Kitchen Garden Gurus – It’s all about the corn!

Kitchen Gardeners Colin, Emma and Rafal from THE PIG, New Forest talk us through the ups and downs of their sweetcorn planting this year…

16 September 2019

4 min read

We love Sweetcorn at THE PIG and Mirai, one of the sweetest, most tender and flavourful corn,  has been one of our favourites for a number of years now. At THE PIG, New Forest we have had a really great crop this year despite the weather not being on our side!

Did you know sweetcorn is most successful in long hot summers? Sweetcorn can be sown inside or outside but ensuring the temperatures are correct is very important. To sow indoors the best temperature is 18-21 degrees from mid-April to early May in seed trays or deep pots at a depth of 2.5cm. To sow sweetcorn outside it is best to do so in late spring, as soil or compost temperatures need to be above 10 degrees.

Sweetcorn is a very easy crop to grow and this year we planted three varieties of Mirai: white, 103 and 003; these were sown back in early April. One seed was sown into each 3-inch pot and placed in our greenhouse until all threats of frost had passed; the sweetcorn was moved outside on May 20th.

Frost damage is a common issue when planting out sweetcorn as people are too eager to get crops in the ground come spring. Patience is a virtue here! So, if you are growing your own sweetcorn at home, be sure to keep the seedlings in a greenhouse or on a windowsill until it is warm enough to harden them off outside before planting them out.

Planted out in the final days of May we placed a few rambling courgette varieties underneath the corn, in order to suppress weed growth, and incorporated a climbing bean in too to complete the three sisters. Interestingly we had a lovely American guest staying with us who was delighted to see this method being used as it took him back to gardening with his native American grandmother when he was a child.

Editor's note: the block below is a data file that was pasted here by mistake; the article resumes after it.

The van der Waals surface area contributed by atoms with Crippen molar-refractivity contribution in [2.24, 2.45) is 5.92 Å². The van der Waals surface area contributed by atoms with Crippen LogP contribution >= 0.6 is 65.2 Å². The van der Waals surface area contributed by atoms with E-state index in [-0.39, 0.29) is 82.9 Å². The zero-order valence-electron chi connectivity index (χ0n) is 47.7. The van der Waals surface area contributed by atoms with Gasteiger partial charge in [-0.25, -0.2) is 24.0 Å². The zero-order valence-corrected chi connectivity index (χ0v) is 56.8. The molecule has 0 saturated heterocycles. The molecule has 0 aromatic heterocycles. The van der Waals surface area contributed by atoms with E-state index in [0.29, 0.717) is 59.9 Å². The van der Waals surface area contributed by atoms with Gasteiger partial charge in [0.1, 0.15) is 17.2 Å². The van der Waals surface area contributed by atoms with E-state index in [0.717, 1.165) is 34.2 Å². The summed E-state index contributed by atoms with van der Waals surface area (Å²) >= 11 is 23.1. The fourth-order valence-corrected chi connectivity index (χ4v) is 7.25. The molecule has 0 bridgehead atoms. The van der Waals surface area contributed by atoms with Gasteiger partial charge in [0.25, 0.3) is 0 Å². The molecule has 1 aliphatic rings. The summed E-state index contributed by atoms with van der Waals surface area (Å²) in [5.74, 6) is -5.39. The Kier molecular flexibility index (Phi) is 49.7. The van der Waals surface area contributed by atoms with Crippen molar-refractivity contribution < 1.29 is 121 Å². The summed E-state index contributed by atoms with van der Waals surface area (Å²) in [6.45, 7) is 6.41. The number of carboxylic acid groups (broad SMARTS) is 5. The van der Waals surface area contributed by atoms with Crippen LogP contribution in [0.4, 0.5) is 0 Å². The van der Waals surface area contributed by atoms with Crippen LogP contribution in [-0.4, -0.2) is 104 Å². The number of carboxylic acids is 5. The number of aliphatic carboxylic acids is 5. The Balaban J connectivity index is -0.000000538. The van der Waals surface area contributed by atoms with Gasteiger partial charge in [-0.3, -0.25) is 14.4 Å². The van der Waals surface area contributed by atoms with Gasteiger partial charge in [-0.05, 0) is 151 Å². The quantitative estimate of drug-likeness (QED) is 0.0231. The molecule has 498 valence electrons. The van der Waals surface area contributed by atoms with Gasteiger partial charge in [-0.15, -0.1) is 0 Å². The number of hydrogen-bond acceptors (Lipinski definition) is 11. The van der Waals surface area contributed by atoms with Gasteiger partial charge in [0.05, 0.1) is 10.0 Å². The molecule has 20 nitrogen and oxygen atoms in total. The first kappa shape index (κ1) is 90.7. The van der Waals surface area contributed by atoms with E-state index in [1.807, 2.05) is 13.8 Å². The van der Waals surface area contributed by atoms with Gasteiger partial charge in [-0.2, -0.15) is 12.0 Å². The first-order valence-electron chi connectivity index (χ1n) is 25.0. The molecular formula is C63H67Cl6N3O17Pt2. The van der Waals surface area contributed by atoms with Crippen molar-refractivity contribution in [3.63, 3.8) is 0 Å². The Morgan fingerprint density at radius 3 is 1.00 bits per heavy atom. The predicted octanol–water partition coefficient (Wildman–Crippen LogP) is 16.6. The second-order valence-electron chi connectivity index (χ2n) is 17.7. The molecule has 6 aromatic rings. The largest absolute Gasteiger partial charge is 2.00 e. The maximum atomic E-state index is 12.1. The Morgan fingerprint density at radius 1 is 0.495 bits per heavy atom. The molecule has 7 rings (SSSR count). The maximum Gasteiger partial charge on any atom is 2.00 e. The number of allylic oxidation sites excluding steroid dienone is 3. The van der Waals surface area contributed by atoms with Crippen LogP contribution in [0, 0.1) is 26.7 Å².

The sweetcorn started to harvest at the beginning of August once the silks at the point of the cob started to go dry and brown. Harvesting sweetcorn usually takes about 21 days from when the silks first emerge. A tip for knowing if they are ready is to peel back the wrappings on a cob and pierce a kernel with your nail to see if they are ready.

As we all know the weather is uncontrollable and can cause problems when you are growing your own vegetables. In the second week of August a heavy wind and thunderstorm damaged a lot of the corn; it was laid flat and the roots had been disturbed. Fortunately for us, the sweetcorn had ripened enough meaning we could harvest what was left. We stood the corn up and staked them upright against 3ft canes until we could finish harvesting them – yay!

(This was the damaged corn!)

We did not let the weather get the better of us and the corn turned out amazingly well despite the bad storm.

Two dishes on the menu that contained our sweetcorn were our smoked pork belly with chard, sweetcorn, nasturtium pesto and pickled shallots, and also the roasted pink roscoff onions and lavender from the courtyard with a vegan salad cream, pickled parcel and flaked almonds.

Colin, Emma and Rafal – Kitchen Gardeners at THE PIG.

THE PIG way of life is all about growing and eating good food. Sweetcorn is just one of the many crops grown here at THE PIG. If you have been inspired by our sweetcorn tips and want to grow your own vegetables at home our PIG book has many more brilliant kitchen garden tips, available to purchase in any PIG hotel or here.

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